70-240 in 15 minutes a week: Active Directory and DNS - Part 2 Page 3
One of the major improvements between Windows 2000 and Windows NT 4 is the fact that the decision on whether or not a server becomes a domain controller is made independent of the actual OS installation. As such, turning a member server into a domain controller (or vice-versa) is something that can be done without needing a complete reinstallation. The tool used to install (or uninstall) Active Directory on a server is the Active Directory Installation Wizard, dcpromo.exe. The section takes a look at the various decisions to be made throughout the wizard.
Before getting started, there are a few important requirements that you need to be aware of, as listed below:
- The system must be running Windows 2000 Server, Advanced Server, or Datacenter Server
- AD installation requires a minimum of 200 MB disk space for the AD database, and 50 MB for the transaction log files. These can be placed on FAT. FAT32, or NTFS partitions
- The server must have at least one NTFS partition, to house the SYSVOL folder.
- TCP/IP installed and configured to use DNS is required
- Appropriate administrative privileges are required.
The Active Directory installation wizard can be used for a few different purposes, and you should be aware of the reasons. These include creating a new forest (a new root domain), adding a domain controller to an existing domain, creating a new tree, and creating a new child domain. It is very important to pay attention during the wizard to ensure that you are making the correct choices, especially when creating the root domain of the forest, since this cannot be renamed for example. For the purpose of this article, I will cover the installation of a new root domain. You should familiarize yourself with the other options, however.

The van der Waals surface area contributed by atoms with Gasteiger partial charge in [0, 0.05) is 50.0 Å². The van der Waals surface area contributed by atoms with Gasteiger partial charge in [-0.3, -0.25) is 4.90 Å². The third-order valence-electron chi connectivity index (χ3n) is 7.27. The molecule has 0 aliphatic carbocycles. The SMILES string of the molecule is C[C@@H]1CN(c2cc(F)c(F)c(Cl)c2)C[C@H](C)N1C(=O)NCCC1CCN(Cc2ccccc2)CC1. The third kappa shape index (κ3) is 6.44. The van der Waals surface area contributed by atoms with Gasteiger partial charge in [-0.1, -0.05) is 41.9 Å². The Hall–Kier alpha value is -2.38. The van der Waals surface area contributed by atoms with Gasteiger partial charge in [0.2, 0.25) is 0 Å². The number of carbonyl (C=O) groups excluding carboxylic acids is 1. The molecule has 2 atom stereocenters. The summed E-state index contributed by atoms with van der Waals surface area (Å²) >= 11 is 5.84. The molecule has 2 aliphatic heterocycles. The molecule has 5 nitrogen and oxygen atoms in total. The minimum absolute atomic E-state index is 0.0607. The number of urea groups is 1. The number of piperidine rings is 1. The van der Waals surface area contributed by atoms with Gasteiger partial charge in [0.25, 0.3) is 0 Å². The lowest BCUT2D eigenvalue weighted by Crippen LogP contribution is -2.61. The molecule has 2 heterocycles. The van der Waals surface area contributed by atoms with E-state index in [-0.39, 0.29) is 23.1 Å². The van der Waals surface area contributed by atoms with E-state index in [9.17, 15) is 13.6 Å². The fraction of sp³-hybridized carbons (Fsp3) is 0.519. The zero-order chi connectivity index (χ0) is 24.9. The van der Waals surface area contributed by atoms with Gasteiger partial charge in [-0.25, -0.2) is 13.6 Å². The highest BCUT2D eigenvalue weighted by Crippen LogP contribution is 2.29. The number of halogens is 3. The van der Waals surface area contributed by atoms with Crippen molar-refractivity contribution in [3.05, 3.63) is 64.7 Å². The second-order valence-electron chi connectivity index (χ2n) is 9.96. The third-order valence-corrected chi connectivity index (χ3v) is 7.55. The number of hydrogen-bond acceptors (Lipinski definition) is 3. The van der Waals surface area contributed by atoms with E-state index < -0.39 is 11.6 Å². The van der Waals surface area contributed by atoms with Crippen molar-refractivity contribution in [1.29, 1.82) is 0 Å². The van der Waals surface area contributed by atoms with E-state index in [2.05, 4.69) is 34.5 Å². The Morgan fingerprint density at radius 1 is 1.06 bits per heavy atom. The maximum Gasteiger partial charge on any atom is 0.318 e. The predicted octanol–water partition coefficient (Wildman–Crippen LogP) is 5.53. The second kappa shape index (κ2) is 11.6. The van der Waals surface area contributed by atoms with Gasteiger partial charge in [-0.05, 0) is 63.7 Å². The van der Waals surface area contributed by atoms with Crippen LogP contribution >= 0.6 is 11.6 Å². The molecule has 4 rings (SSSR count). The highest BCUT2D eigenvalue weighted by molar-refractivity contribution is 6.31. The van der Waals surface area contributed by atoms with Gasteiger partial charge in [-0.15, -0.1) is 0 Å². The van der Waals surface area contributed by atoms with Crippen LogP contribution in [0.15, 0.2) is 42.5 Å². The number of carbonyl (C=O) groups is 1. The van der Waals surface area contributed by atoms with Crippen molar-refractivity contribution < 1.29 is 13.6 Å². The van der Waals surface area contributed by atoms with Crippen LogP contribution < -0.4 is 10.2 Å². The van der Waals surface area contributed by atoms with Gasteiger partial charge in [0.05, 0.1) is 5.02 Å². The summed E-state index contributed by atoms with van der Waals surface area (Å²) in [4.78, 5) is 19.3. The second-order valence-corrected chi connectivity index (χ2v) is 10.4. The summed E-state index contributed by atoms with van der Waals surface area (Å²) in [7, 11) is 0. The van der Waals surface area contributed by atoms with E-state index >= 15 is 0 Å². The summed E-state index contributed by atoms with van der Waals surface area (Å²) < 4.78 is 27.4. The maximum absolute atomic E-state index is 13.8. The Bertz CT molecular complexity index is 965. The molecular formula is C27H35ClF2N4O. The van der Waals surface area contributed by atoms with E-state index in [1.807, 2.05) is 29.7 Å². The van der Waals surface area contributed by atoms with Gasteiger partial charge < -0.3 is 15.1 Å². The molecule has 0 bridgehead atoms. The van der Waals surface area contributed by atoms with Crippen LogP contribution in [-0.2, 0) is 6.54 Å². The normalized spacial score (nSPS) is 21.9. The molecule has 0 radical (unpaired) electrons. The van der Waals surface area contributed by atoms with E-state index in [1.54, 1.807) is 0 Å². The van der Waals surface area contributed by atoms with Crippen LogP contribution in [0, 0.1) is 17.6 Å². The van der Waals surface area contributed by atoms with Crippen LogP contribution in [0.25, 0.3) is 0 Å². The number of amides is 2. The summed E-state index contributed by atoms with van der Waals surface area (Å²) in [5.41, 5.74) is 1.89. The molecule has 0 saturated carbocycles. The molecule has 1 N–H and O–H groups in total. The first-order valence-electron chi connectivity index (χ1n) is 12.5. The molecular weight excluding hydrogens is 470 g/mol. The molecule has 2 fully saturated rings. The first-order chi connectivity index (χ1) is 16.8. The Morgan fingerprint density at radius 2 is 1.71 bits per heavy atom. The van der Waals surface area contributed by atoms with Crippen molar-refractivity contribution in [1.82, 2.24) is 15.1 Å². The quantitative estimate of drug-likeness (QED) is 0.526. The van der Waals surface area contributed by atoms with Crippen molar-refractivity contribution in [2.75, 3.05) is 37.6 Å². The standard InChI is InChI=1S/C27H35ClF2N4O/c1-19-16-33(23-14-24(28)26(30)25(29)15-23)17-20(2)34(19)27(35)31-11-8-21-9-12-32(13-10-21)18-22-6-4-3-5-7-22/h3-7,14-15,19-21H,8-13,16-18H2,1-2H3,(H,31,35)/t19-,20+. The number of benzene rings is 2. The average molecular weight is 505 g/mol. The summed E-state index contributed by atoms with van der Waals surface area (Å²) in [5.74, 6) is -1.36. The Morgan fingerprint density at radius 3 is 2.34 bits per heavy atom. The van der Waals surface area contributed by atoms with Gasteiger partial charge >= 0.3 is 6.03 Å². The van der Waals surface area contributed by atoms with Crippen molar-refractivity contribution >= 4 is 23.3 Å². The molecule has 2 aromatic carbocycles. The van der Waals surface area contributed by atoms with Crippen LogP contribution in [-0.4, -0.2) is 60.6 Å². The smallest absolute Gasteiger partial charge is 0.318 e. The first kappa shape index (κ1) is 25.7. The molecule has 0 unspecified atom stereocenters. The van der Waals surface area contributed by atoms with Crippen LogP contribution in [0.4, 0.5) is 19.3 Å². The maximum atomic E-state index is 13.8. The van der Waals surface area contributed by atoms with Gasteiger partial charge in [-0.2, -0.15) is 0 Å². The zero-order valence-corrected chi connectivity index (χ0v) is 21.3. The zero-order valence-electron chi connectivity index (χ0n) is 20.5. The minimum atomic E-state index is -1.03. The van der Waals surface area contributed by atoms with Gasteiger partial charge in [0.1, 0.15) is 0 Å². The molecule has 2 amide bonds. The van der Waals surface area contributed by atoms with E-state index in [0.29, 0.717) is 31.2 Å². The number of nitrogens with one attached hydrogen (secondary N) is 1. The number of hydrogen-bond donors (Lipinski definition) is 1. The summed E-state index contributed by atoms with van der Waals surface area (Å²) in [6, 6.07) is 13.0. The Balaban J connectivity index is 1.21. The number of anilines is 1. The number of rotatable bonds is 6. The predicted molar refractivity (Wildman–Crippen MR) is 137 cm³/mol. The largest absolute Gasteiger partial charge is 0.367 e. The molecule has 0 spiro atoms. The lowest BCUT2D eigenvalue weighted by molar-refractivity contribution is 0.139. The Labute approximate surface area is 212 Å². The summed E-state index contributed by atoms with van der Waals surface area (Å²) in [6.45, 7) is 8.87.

The wizard begins by asking if you are creating a new domain, or adding a domain controller to an existing domain. The second option is less involved, since the domain will already have been created.
After choosing to create a new domain, we are presented with the option of creating a new domain tree (as we are going to choose since we are creating a new forest root), or creating a child domain.
After choosing to create a new tree, we must choose whether we wish to create an entirely new forest, or add this tree to an existing forest. Note that creating a new forest creates an entirely new AD structure.
The new domain (in our case the root domain) must be named according to DNS naming conventions. Since I have already created the associated DNS zone, I will not be prompted with any errors, and the wizard will not offer to create the zone for me. The second screen after providing the domain name asks for the name is Netbios format (provided by default and truncated to 15 characters if necessary) for older clients such as 95, 98 and NT, who still rely on Netbios for things like logon.
The next decision is with respect to where the AD database and associated log files should be placed. Make note of the fact that for best performance, these should be placed on separate hard disks if possible. By default they are both placed in the %systemroot%\NTDS directory.
The next decision is to choose the location of the SYSVOL, the folder that contains files relating to the domain such as group policy objects, logon scripts, etc. This must be a NTFS partition, and will be replicated by the file replication service (FRS)
The next step is something that you must pay attention to, especially if your environment still has NT 4 -based application services in use (RAS for example). A remote access server will need to check user properties in Active Directory, and if the first option shown below is not chosen, the NT 4 RAS server will not be able access the information, since RAS using a null session to communicate with the domain controller. Note that this 'loosening' of permissions could allow an anonymous user to read some information in Active Directory.
You will also need to choose a password to be used when this server's administrator account for the purpose of accessing directory services restore mode (from the advanced startup menu)
After all of the information has been entered, you are given an opportunity to review what has been selected, and upon confirming the domain is created. The domain controller installation process can also be automated with an unattended install. The syntax is dcpromo.exe /answer:answerfilename. For a look at the syntax of the dcpromo answer file, check the file unattend.doc in the deploy.cab file found in the \support\tools directory of the Windows 2000 CD.
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